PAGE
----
There is a responsibility on us all to promote reconciliation and seek to promote healing.

– Gerry Adams

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Members of public back Charles over letters to MPs

Members of the public have told ITV News they find Prince Charles' letters to MPs "helpful and sensible" and said "there's nothing wrong in what he's done at all".

For many people, it is not whether the monarch has the right to express his opinions, but if he should be allowed to influence government decisions.

ITV News Correspondent Damon Green reports:

Cameron: I have regular meetings with Prince Charles

David Cameron says he has had "relatively regular" meetings and correspondence with Prince Charles, adding: "I think the heir to the throne should have every right to write letters to government ministers or politicians."

Speaking to ITV Wales News, the Prime Minister described the Prince of Wales as a "man with huge passion about public life" and said "I hope he carries on having the strong views that he does".

He also said his government had made the "right" decision in amending the Freedom of Information Act to prevent future correspondence between the monarch and heirs to the throne being published.

Charles memos battle prompted change to FOI law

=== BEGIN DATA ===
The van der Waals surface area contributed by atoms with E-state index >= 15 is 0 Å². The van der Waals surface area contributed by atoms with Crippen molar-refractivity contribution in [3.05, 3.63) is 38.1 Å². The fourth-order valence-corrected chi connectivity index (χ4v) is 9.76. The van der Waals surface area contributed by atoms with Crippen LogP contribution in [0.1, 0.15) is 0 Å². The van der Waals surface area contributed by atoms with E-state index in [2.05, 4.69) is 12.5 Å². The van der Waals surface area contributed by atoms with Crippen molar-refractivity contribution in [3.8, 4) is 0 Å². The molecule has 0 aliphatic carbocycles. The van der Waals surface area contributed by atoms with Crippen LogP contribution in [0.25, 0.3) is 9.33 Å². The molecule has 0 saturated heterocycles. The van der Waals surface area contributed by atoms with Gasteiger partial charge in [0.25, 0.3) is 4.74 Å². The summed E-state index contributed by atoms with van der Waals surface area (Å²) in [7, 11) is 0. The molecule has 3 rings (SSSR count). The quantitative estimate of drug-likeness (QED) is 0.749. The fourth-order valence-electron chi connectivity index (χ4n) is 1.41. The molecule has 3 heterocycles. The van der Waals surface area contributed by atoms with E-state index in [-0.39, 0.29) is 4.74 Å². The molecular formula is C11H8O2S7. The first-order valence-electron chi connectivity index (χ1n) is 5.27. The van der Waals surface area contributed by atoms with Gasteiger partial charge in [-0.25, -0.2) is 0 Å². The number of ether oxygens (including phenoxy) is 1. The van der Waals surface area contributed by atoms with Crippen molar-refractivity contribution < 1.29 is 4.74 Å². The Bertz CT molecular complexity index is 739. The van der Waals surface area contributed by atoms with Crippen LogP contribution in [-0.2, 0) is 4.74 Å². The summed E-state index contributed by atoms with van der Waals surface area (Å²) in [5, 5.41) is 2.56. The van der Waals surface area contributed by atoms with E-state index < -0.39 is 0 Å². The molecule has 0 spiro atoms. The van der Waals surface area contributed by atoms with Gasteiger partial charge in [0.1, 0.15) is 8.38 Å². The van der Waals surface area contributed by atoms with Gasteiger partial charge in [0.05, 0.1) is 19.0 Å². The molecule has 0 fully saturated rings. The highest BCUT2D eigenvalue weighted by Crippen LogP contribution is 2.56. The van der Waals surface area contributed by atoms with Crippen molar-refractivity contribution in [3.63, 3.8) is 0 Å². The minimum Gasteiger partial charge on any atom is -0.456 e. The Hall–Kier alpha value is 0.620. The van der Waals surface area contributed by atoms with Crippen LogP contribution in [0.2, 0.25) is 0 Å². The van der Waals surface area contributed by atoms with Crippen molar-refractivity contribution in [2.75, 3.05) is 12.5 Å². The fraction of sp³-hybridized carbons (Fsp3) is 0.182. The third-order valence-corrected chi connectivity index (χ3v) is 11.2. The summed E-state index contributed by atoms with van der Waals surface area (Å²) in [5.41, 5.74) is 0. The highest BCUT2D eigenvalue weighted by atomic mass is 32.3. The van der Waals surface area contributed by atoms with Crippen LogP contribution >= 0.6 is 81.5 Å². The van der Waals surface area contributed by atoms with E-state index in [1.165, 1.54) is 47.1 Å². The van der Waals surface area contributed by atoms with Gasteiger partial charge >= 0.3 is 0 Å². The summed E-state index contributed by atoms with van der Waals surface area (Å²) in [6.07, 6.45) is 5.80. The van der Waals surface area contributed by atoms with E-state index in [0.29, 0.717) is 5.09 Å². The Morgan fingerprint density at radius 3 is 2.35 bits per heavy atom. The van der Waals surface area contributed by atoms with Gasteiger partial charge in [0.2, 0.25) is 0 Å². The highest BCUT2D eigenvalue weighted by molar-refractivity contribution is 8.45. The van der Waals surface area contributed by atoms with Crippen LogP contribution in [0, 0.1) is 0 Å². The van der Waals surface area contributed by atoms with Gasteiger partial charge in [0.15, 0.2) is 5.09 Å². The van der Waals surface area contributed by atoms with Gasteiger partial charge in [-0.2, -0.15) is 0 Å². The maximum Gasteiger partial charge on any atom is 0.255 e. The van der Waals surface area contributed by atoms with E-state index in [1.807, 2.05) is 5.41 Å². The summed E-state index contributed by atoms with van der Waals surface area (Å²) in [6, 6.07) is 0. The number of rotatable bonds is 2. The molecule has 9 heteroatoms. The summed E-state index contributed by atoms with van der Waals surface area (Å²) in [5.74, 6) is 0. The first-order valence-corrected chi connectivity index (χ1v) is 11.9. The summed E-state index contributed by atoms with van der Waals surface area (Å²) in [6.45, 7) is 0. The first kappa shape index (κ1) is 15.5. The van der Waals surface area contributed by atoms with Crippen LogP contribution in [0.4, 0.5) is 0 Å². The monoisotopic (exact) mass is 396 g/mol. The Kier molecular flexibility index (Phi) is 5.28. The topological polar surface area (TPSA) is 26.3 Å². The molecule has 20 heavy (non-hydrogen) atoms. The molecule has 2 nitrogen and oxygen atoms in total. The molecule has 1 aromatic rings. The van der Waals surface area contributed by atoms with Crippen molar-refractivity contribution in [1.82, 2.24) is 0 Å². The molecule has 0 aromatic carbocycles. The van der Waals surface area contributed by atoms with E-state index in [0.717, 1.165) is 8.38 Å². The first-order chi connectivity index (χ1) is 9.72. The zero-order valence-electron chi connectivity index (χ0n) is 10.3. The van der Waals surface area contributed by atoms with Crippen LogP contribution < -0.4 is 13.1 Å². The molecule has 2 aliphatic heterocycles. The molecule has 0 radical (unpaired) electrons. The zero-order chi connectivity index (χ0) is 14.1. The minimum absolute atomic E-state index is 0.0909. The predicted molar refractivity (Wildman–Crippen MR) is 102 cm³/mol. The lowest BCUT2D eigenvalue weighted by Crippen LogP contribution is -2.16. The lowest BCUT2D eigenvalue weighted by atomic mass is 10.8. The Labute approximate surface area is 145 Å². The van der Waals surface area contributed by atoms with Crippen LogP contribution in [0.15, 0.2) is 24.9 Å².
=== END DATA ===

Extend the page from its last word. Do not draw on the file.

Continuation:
From the fate of the Patagonian Toothfish to preserving the memory of some of Britain's greatest explorers, Prince Charles touched upon a great number of varied issues in his now-public letters to Government ministers.

Lawmakers have taken the threat of today's publication seriously enough to amend the law around the Freedom of Information Act so correspondence from the monarch and the heir to the throne cannot be released in future.

ITV News Correspondent Paul Davies reports on the release of the memos - a culmination of a ten-year legal battle.

Charles faces accusations of 'meddling' as letters released

Prince Charles faces accusations of interference with government affairs after letters made public today showed him raising concerns on a number of issues with ministers, including Tony Blair.

Among the issues raised was an alleged lack of resources for troops on the front line in Iraq, as ITV News Royal Editor Tim Ewart reports.

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Charles letter joked about Freedom of Information Act

Prince Charles referenced the freedom of information act in one letter to then-Prime Minister Tony Blair.